I am of the view that applications are so different from each other and our understanding of how applications should be written is still very limited. Past Windows Forms applications I have worked on have been so different from each other. Some of the design differences I have seen are (including most combinations):
- Directly talk to the database (2 tier)
- Use a backend that has been written for the given application (3 tier)
- Use a set of web services that were written for use by many applications and can’t be changed for your application. (Service-oriented architecture)
- Updates being done by CRUD operations
- Updates being done with the command pattern (sending commands to backend server)
- Lots of usages of data binding / no usages of data binding
- Most data being “table like” (e.g. invoices) that work well in standard grid controls / need custom controls for most of the UI data.
- One developer / teams of 10 or 20 developers (just on the UI)
- Lots of unit test using mocks etc / no unit tests
Therefore I don’t think it’s possible to create one implementation of MVC (or MVP) that always fits well.
The best posts I have seen really explaining MVC and why an MVC system is built the way it is, is the "Build Your Own CAB" series by Jeremy D Miller. After working though it you should be able to understand your options a lot better.
Microsoft's Smart Client Guidance (CAB / Microsoft Composite Application Block) should also be considered. It is a bit complex, but it can work well for applications that have a good fit.
Selecting an MVC/MVP Implementation for a Winforms Project give an overview that is worth reading. A lot of people like PureMVC. I have never used it, but I would look at it the next time I need a MVC framework.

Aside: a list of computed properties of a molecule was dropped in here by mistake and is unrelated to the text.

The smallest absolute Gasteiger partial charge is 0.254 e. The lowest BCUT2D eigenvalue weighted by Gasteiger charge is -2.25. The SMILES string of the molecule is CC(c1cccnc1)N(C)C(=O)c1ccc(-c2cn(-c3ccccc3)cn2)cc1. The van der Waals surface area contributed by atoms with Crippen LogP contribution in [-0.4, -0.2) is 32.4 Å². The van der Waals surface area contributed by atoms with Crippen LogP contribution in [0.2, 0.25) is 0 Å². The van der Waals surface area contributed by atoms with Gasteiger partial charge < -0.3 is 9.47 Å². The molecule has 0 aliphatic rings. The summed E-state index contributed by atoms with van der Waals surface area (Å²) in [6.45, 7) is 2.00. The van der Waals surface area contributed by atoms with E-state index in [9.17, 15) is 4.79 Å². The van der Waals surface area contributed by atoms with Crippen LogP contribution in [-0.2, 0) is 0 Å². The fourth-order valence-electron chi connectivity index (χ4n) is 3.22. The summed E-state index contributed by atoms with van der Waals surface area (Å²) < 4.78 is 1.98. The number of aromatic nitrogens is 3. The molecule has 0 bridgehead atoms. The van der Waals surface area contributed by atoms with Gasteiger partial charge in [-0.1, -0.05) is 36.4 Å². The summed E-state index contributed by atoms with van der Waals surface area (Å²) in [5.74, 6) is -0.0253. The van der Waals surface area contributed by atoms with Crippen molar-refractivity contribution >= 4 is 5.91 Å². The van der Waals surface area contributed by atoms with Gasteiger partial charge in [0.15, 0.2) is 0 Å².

"Presenter First" is a software development approach that combines the ideas of the Model View Presenter (MVP) design pattern and test-driven development. It lets you start off by writing tests in the customer’s language. For example:
"When I click the 'save' button then
the file should be saved and the
unsaved file warning should
I have no experience using "Presenter First," but I will give it a try when I get a chance, as it looks very promising.
Other Stack Overflow questions you may may wish to look at are here and here.
If you are thinking of using WPF at any point take a look at the Model-View ViewModel (MVVM) pattern. Here is a very good video you should take a look at: Jason Dolinger on Model-View-ViewModel.
MVVM (Model View View Model) Design Pattern for Winforms give another option that may make it easer to convert to WPF if ever needed. Magical.Trevor is yet another MVVM sample for Windows Forms that also includes auto binding based on property names.
Also ask yourself why you are using MVC.
- Do you wish to be able to unit test as much code as possible?
- Are you trying to allow as much code as possible to be reused?
- Are you trying to make your code base easy to understand?
- 101 other reasons that can be valid for a given project.
Once you are clear on your aims, it becomes easier to choose one implementation or another.